Our reason for a stop-over in Campbeltown was the promise of winds for a decent sail over to Ireland. In the event Campbeltown proves to be a great stopping off point in its own right. The facilities for sailors are clean, modern and…they don’t charge extra for luxury items such as loos, showers, electricity and wifi (which actually reaches to the end of the furthest pontoon)! Sadly we don’t have enough time to look around more, but what we see is delightful and we would recommend it for a longer stay…and a great local bakery.
After topping up with diesel we leave a drizzly Campbeltown, complete with mist rolling in from the sea and gear ourselves up for what has been forecast as some strongish cyclonic winds.
The currents in the North Channel (between Mull of Galloway and the Antrim coast) are strong and we have planned to arrive off Belfast Lough on the last of the Southerly stream. This means that we opt for a course which takes us further east of Mull of Kintyre than the direct route, to avoid the last of the north-going stream.
Cyclonic 4 or 5 does not appear and we motor on into an increasing bright day. To be fair, we probably are experiencing cyclonic winds but are just right in the centre of the slow-moving low. The sea is very lumpy however with a long and steep swell coming from the SW. The sky continues to lighten and soon we are stuffed up in our oilies and getting hotter and hotter. The huge lump of Ailsa Craig stays with us all the way to irish landfall.
Soon there are some tentative little gusts of wind from an unfamiliar direction and we shake out the sails. Just motor sailing with the main at first, but then unfurling our big genoa as the wind continues to get more north in it. Heydays is in a sunlit centre of circling cloud. There is gloom over Scotland and as far as we can tell, gloom over Antrim as well, but we are scooting along at 6 or 7 kts with just a few distant ferries for company.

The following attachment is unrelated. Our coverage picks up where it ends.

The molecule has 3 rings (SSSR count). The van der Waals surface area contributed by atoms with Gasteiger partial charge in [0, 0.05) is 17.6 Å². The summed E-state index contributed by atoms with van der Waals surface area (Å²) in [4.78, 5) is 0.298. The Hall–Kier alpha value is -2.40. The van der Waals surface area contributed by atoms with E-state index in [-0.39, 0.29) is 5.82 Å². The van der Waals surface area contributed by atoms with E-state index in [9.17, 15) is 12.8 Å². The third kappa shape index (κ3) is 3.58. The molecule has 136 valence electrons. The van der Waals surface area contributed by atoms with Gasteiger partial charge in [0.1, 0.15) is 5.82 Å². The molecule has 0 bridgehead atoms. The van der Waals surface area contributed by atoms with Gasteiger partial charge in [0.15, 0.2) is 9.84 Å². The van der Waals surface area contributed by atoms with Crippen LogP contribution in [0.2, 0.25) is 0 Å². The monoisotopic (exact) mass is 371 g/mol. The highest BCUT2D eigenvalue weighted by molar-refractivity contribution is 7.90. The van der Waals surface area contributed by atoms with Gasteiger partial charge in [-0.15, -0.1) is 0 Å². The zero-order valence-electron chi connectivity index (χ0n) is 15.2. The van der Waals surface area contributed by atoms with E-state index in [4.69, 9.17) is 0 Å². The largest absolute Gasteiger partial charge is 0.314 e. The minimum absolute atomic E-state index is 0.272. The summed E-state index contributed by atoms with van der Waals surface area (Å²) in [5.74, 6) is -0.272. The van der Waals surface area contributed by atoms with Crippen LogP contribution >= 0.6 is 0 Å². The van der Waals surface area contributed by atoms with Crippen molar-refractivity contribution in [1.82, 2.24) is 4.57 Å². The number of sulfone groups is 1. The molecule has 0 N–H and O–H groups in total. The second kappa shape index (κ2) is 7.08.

We start to see the Irish coast and adjust our course to take account of the stronger stream south (as we’re closing faster than planned). The sun disappears as the wind strengthens to the forecast 5 and the oilies become a help rather than a hindrance.
We reach the entrance to Belfast Lough and round the Black Head lighthouse (unfortunate name) in increasing gloom and the first few drops of rain.
We get a tantalising glimpse of the cranes of Belfast, still two hours away. It is the last we see of the city until we are in it!
Our final picture of today (other than another Rothko study in grey) is the little town of Whitehead (no comment) where they appear t have used some colour on their pebbledash!
Belfast disappears into the rain and soon we are huddled under the spayhood counting the marker buoys down the remarkably narrow channel for such a major port. A huge cruise liner comes the other way with its little pilot boat in pursuit and we keep well clear. With sail down as instructed, we make contact with the harbour control and receive permission to enter…not sure what we would have done if they had refused. We begin to wonder if we should have opted for Carrickfergus instead of the City Centre Marina. We can only make out just one buoy ahead each time and soon another coaster appears out of the gloom going the other way. It would have been fascinating to have seen the city docks with all their history, but neither light nor inclination allow for photos at this point. The old Harland and Woolf big cranes appear and the old Titanic dock and new centre slide past just before we turn in to Abercorn basin and find a berth for the next couple of weeks. The sitter-oooter (cockpit cover in Peterheadish) is up in double quick time and we set off to find some beer and some nosh…